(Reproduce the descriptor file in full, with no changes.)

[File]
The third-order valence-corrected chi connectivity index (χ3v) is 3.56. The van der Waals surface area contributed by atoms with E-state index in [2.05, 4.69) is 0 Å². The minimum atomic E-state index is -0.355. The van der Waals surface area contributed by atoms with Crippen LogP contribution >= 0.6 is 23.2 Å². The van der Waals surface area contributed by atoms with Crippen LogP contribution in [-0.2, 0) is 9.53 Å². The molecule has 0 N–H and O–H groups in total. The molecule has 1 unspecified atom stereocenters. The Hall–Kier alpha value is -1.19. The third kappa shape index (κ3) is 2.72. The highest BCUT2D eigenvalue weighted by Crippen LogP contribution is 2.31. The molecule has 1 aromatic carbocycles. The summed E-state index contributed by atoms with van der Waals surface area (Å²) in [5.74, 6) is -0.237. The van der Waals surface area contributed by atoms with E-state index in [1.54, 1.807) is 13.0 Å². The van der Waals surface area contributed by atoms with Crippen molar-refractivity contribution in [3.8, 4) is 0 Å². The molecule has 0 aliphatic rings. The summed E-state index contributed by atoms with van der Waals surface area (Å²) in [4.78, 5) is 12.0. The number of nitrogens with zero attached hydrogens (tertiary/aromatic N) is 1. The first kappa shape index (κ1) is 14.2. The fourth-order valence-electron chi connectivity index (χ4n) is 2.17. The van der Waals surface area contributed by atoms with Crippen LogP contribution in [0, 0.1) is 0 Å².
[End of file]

The third-order valence-corrected chi connectivity index (χ3v) is 3.56. The van der Waals surface area contributed by atoms with E-state index in [2.05, 4.69) is 0 Å². The minimum atomic E-state index is -0.355. The van der Waals surface area contributed by atoms with Crippen LogP contribution >= 0.6 is 23.2 Å². The van der Waals surface area contributed by atoms with Crippen LogP contribution in [-0.2, 0) is 9.53 Å². The molecule has 0 N–H and O–H groups in total. The molecule has 1 unspecified atom stereocenters. The Hall–Kier alpha value is -1.19. The third kappa shape index (κ3) is 2.72. The highest BCUT2D eigenvalue weighted by Crippen LogP contribution is 2.31. The molecule has 1 aromatic carbocycles. The summed E-state index contributed by atoms with van der Waals surface area (Å²) in [5.74, 6) is -0.237. The van der Waals surface area contributed by atoms with E-state index in [1.54, 1.807) is 13.0 Å². The van der Waals surface area contributed by atoms with Crippen molar-refractivity contribution in [3.8, 4) is 0 Å². The molecule has 0 aliphatic rings. The summed E-state index contributed by atoms with van der Waals surface area (Å²) in [4.78, 5) is 12.0. The number of nitrogens with zero attached hydrogens (tertiary/aromatic N) is 1. The first kappa shape index (κ1) is 14.2. The fourth-order valence-electron chi connectivity index (χ4n) is 2.17. The van der Waals surface area contributed by atoms with Crippen LogP contribution in [0, 0.1) is 0 Å².